THE LIVING WORLD

Unit Six. Animal Life

 

27. How the Animal Body Defends Itself

 

27.3. Specific Immunity: The Third Line of Defense

 

Specific immune defense mechanisms of the body involve the actions of white blood cells, or leukocytes (see also section 23.4). They are very numerous—of the 10 to 100 trillion cells of your body, two in every 100 are white blood cells! Macrophages are white blood cells, as are neutrophils and natural killer cells. In addition, there are T cells, B cells, plasma cells, mast cells, and monocytes (table 27.1). T cells and B cells are called lymphocytes and are critical to the specific immune response.

 

TABLE 27.1. CELLS OF THE IMMUNE SYSTEM

 

 

After their origin in the bone marrow, T cells migrate to the thymus (hence the designation “T”), a gland just above the heart (see figure 27.3). There they develop the ability to identify microorganisms and viruses by the antigens exposed on their surfaces. An antigen is a molecule that provokes a specific immune response. Antigens are large, complex molecules, such as proteins, and they are generally foreign to the body, usually belonging to bacteria and viruses. Tens of millions of different T cells are made, each specializing in the recognition of one particular antigen. No invader can escape being recognized by at least a few T cells.

Unlike T cells, B cells do not travel to the thymus; they complete their maturation in the bone marrow. (B cells are so named because they were originally characterized in a region of chickens called the bursa.) From the bone marrow, B cells are released to circulate in the blood and lymph. Individual B cells, like T cells, are specialized to recognize particular foreign antigens. When a B cell encounters the antigen to which it is targeted, it begins to divide rapidly and its progeny differentiate into plasma cells and memory cells. Each plasma cell is a miniature factory producing markers called antibodies. These antibodies stick like flags to a particular antigen wherever it occurs in the body, marking any cell bearing that antigen for destruction. So, B cells don’t kill foreign invaders directly, but rather they mark these cells so that they are more easily recognized by the other white blood cells that do the dirty work.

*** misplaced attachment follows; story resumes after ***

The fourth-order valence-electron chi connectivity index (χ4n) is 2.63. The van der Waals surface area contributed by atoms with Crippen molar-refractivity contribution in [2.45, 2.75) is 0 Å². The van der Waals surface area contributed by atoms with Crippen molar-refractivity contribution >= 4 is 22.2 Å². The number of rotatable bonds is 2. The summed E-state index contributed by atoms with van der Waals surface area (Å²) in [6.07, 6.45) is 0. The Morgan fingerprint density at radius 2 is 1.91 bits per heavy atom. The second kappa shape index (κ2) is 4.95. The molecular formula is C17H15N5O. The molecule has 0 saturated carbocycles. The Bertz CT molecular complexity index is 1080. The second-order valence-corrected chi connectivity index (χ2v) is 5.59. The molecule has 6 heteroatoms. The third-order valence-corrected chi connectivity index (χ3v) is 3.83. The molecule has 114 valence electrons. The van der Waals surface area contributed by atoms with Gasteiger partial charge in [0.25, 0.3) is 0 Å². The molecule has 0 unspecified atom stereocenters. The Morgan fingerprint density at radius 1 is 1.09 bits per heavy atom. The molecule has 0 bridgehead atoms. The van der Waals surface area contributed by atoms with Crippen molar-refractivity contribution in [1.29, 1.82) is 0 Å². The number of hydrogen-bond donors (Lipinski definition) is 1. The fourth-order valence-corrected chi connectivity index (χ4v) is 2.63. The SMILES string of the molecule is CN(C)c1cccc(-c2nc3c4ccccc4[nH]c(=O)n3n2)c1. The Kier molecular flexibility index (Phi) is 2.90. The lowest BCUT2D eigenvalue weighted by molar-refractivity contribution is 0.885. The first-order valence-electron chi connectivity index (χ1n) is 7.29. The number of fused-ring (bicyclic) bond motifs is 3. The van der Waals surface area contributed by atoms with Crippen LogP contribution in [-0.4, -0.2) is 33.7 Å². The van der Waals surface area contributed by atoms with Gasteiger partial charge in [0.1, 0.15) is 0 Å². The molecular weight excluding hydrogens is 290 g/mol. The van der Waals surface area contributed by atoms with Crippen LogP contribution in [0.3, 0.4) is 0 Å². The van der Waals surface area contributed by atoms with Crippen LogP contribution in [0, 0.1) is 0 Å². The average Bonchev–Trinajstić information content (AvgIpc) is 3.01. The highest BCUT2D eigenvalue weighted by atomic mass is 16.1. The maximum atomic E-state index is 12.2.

B cells and T cells also produce memory cells that provide the body with the ability to recall a previous exposure to an antigen and mount an attack against that antigen very quickly. As described later in this chapter, the initial specific immune response to an antigen encountered for the first time is delayed, which allows the pathogen time to infect the body. A second infection is halted much earlier due to the presence of memory cells, which respond to the pathogen more quickly.

 

Key Learning Outcome 27.3. T cells develop in the thymus, whereas B cells develop in the bone marrow. T cells can attack cells that carry antigens. When a B cell encounters a specific antigen, it gives rise to plasma cells that produce antibodies. Antibodies tag cells for destruction.